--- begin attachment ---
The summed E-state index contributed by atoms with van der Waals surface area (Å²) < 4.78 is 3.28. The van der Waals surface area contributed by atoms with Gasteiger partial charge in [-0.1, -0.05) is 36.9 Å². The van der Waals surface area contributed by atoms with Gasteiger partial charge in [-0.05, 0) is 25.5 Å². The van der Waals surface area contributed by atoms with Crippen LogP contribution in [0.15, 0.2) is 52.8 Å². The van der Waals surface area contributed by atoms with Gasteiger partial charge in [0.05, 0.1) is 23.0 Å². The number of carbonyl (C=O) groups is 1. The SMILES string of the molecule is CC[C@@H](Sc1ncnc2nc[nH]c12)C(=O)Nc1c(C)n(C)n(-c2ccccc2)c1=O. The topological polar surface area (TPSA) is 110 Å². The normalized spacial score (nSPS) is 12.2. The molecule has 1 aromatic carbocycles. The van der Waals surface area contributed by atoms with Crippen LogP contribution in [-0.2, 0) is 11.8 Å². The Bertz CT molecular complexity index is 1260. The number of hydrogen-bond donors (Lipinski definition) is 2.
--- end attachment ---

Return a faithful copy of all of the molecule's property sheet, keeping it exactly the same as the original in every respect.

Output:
The summed E-state index contributed by atoms with van der Waals surface area (Å²) < 4.78 is 3.28. The van der Waals surface area contributed by atoms with Gasteiger partial charge in [-0.1, -0.05) is 36.9 Å². The van der Waals surface area contributed by atoms with Gasteiger partial charge in [-0.05, 0) is 25.5 Å². The van der Waals surface area contributed by atoms with Crippen LogP contribution in [0.15, 0.2) is 52.8 Å². The van der Waals surface area contributed by atoms with Gasteiger partial charge in [0.05, 0.1) is 23.0 Å². The number of carbonyl (C=O) groups is 1. The SMILES string of the molecule is CC[C@@H](Sc1ncnc2nc[nH]c12)C(=O)Nc1c(C)n(C)n(-c2ccccc2)c1=O. The topological polar surface area (TPSA) is 110 Å². The normalized spacial score (nSPS) is 12.2. The molecule has 1 aromatic carbocycles. The van der Waals surface area contributed by atoms with Crippen LogP contribution in [-0.2, 0) is 11.8 Å². The Bertz CT molecular complexity index is 1260. The number of hydrogen-bond donors (Lipinski definition) is 2.